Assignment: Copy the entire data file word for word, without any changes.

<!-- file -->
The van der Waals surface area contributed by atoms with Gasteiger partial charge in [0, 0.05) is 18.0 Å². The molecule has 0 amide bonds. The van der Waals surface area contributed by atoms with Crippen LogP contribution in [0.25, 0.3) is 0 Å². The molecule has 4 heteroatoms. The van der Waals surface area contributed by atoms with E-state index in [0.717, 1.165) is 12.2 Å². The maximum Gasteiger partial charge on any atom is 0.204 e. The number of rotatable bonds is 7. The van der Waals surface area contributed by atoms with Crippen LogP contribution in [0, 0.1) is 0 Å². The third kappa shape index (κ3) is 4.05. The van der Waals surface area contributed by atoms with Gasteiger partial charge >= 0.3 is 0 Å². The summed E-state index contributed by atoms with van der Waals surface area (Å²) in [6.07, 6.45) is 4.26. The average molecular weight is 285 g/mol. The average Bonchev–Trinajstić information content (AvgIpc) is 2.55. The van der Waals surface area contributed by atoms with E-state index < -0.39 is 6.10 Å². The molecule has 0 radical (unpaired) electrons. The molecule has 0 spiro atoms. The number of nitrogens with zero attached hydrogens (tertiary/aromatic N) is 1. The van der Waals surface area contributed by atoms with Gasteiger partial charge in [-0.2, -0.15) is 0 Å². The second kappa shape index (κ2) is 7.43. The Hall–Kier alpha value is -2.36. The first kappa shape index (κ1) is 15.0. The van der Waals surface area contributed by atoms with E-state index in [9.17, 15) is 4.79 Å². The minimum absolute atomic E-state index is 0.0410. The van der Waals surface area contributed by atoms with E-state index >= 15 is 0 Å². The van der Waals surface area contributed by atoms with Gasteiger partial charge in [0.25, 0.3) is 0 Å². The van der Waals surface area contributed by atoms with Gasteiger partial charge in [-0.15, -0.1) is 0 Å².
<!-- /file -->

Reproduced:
The van der Waals surface area contributed by atoms with Gasteiger partial charge in [0, 0.05) is 18.0 Å². The molecule has 0 amide bonds. The van der Waals surface area contributed by atoms with Crippen LogP contribution in [0.25, 0.3) is 0 Å². The molecule has 4 heteroatoms. The van der Waals surface area contributed by atoms with E-state index in [0.717, 1.165) is 12.2 Å². The maximum Gasteiger partial charge on any atom is 0.204 e. The number of rotatable bonds is 7. The van der Waals surface area contributed by atoms with Crippen LogP contribution in [0, 0.1) is 0 Å². The third kappa shape index (κ3) is 4.05. The van der Waals surface area contributed by atoms with Gasteiger partial charge >= 0.3 is 0 Å². The summed E-state index contributed by atoms with van der Waals surface area (Å²) in [6.07, 6.45) is 4.26. The average molecular weight is 285 g/mol. The average Bonchev–Trinajstić information content (AvgIpc) is 2.55. The van der Waals surface area contributed by atoms with E-state index < -0.39 is 6.10 Å². The molecule has 0 radical (unpaired) electrons. The molecule has 0 spiro atoms. The number of nitrogens with zero attached hydrogens (tertiary/aromatic N) is 1. The van der Waals surface area contributed by atoms with Gasteiger partial charge in [-0.2, -0.15) is 0 Å². The second kappa shape index (κ2) is 7.43. The Hall–Kier alpha value is -2.36. The first kappa shape index (κ1) is 15.0. The van der Waals surface area contributed by atoms with E-state index in [9.17, 15) is 4.79 Å². The minimum absolute atomic E-state index is 0.0410. The van der Waals surface area contributed by atoms with E-state index >= 15 is 0 Å². The van der Waals surface area contributed by atoms with Gasteiger partial charge in [0.25, 0.3) is 0 Å². The van der Waals surface area contributed by atoms with Gasteiger partial charge in [-0.15, -0.1) is 0 Å².